Puyo Puyo Tetris is the first localized Puyo Puyo game to come West since Puyo Pop Fever and the first Tetris game to come from SEGA since 2006. Notably, Puyo Puyo Tetris is a port of the Nintendo 3DS, Wii U, PlayStation Vita, and PlayStation 3 game of the same name which came out in Japan all the way back in 2014. Frankly, we should be glad we’re seeing it at all here. The fact that it’s actually a great puzzle game is just icing on the cake. This is our Puyo Puyo Tetris review.
PPT (it’s just easier to type that) is a true mashup of the two titular games. There’s even a ridiculous but cute anime-inspired adventure mode for single player that tells the story of how and why these two worlds collide in Puyo Puyo Tetris. It’s goofy, Saturday Morning cartoon style stuff, but it helps to give you challenges and earn credits which you can use to unlock special cosmetic items for play.
Puyo Puyo Tetris is basically a Greatest Hits of both games. There’s not a mode that goes unrepresented, and each of them are a blast to play. Like all competitive puzzlers, this game is best played with friends. Thankfully, on the Switch (where we reviewed it), it comes with online competitive play, local 4 player play, and local wireless play if several Switches are available.
My wife, an admitted non-gamer, loves this one and spent the better part of the weekend playing with me. Puyo Puyo isn’t her forte, but having so many choices for Tetris pretty much kept her busy. I came back from getting our son down for a nap to find her with the controller in hand playing Marathon Tetris mode complete with the classic music. I swear I nearly shed a tear.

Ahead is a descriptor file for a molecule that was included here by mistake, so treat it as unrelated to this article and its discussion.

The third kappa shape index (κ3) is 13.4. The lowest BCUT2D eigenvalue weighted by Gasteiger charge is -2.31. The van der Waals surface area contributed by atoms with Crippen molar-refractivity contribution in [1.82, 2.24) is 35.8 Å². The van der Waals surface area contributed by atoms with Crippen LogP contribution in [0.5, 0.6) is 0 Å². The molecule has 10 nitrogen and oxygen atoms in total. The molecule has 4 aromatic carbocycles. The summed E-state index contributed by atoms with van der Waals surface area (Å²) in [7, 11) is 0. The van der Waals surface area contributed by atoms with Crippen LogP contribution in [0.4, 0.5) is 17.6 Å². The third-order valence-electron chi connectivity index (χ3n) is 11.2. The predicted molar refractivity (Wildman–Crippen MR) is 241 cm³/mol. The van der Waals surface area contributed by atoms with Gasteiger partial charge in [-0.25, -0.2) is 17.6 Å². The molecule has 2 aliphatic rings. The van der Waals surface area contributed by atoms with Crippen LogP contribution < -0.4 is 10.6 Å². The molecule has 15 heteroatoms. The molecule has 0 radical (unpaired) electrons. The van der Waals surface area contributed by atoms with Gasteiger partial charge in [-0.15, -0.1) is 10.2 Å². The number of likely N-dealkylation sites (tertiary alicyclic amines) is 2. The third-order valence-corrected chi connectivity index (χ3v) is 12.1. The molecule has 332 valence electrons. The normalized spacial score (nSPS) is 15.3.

The other more experimental game modes are the most exciting though. Fusion is unique in that both Tetriminos and Puyos can drop on the field at any time. It’s hard as hell to get your brain to switch between the two, and even harder to make good matches, but it makes for a hilarious multiplayer match. Swap is another cool one, because you choose either Puyo or Tetris at the beginning of a match, and after a time the field swaps from Puyo to Tetris. It’s a little less hectic than having both types of pieces on a board at once, but it works well.
But probably the most fun for local multiplayer is Party mode – here various items drop into the boards, and give special effects like hindering opponents, increasing your score, or blowing up blocks and rows. If a board tops out, it’s not game over, rather the opponent’s board gets a bonus and the topped out player has to start fresh without the bonus. When the set time runs out, the higher score wins. Even my son, who’s 4, was getting in on the action taunting me as my wife kicked my butt.
Final Puyo Puyo Tetris Review Thoughts
When it comes down to it, Puyo Puyo Tetris won’t sell Switches or PS4s. But to me, Tetris is as “Nintendo” as any Mario or Zelda entry. I grew up with this addicting puzzle game, and fell in love with Puyo Puyo on the Dreamcast. To have essentially two complete versions of those puzzlers and their mash-up modes complete in one package is fantastic.
If you’re at all a fan of either game, or if you want your family to have something they can play easily together – there’s no doubt you should look into Puyo Puyo Tetris. I’m a little miffed that the physical version on Switch costs $40 when the digital versions are $30, so keep that in mind. Puyo Puyo Tetris is the first Tetris (and Puyo Puyo) game in ages that feels worth a purchase, and it’s recommended for any Switch owner looking to diversify their game catalog.
NOTE: This Review was written using a pre-release code provided by SEGA.